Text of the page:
A Soldier's Wife





The late Duchess of York having desired her housekeeper
to seek out for a new laundress, a decent-looking woman was recommended to

the situation. "But, (said the housekeeper) I am afraid that she will not

suit your royal highness, as she is a soldier's wife, and these people are

generally loose characters." "What is that you say, said the duke, who had

just entered the room. A soldier's wife! Pray, madam, _what is your

mistress?_ If that is all her fault, I desire that the woman may be

immediately engaged."














A Scotch Innkeeper, who had determined on adopting the sign of Flodden

Well, was much puzzled for a suitable inscription. At length he waited on

Sir Walter Scott, and asked his aid, observing, that "as he had written so

much about it in _Marmion_, he might know something that would do for an

inscription." The poet immediately replied, "Why, man, I think ye cannot do

better than take a verse from the poem itself." The innkeeper expressed his

willingness to do this, when Sir Walter said to him, "Well, then, you have

nothing to do, but just to leave out one letter from the line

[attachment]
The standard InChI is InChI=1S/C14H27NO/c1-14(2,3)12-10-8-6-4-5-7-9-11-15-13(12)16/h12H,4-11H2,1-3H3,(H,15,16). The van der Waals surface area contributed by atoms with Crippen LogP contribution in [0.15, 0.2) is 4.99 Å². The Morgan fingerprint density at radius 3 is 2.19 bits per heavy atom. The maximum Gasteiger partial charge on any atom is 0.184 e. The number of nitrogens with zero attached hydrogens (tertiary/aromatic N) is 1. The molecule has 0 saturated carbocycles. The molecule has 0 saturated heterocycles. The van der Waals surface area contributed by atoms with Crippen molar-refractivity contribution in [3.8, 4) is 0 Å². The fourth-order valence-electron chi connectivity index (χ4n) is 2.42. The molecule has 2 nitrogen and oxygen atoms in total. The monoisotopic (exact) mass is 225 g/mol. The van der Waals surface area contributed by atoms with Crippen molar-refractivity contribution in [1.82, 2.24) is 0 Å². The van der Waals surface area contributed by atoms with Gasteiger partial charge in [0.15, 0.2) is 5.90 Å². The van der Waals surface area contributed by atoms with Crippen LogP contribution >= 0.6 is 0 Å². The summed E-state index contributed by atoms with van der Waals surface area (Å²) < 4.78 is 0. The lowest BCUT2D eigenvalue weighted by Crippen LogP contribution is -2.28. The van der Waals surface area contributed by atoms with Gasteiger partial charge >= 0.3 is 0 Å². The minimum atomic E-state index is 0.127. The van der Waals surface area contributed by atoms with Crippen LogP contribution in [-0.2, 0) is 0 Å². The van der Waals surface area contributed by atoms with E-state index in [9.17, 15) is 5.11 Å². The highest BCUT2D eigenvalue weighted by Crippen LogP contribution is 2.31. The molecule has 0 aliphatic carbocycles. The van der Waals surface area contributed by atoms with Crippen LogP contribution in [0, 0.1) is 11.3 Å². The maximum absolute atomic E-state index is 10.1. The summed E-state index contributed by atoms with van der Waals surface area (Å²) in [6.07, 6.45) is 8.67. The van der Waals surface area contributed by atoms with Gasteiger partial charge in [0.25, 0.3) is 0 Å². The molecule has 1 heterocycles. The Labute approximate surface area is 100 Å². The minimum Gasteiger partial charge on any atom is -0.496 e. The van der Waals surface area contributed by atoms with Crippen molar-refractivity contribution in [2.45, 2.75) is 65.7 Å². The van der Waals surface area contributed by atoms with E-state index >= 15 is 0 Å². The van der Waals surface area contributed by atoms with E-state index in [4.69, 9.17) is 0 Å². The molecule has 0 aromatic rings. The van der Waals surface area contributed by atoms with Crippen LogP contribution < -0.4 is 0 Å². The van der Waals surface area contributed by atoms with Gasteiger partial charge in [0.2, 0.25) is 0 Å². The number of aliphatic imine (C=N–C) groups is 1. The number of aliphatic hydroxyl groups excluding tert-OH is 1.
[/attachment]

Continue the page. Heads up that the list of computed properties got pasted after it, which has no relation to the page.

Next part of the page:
'Drink, weary traveller--drink and pray;'



and say instead



'Drink, weary traveller--drink and pay!'"





Dean Swift's barber one day told him that he had taken a public-house. "And

what's your sign?" said the dean. "Oh, the pole and bason; and if your

worship would just write me a few lines to put upon it, by way of motto, I

have no doubt but it would draw me plenty of customers." The dean took out

his pencil, and wrote the following couplet, which long graced the barber's

sign:



"Rove not from _pole_ to _pole_, but step in here,

Where nought excels the _shaving_, but the _beer_."





A Sheepish Lamb A Tedious Preacher facebooktwittergoogle_plusredditpinterestlinkedinmail

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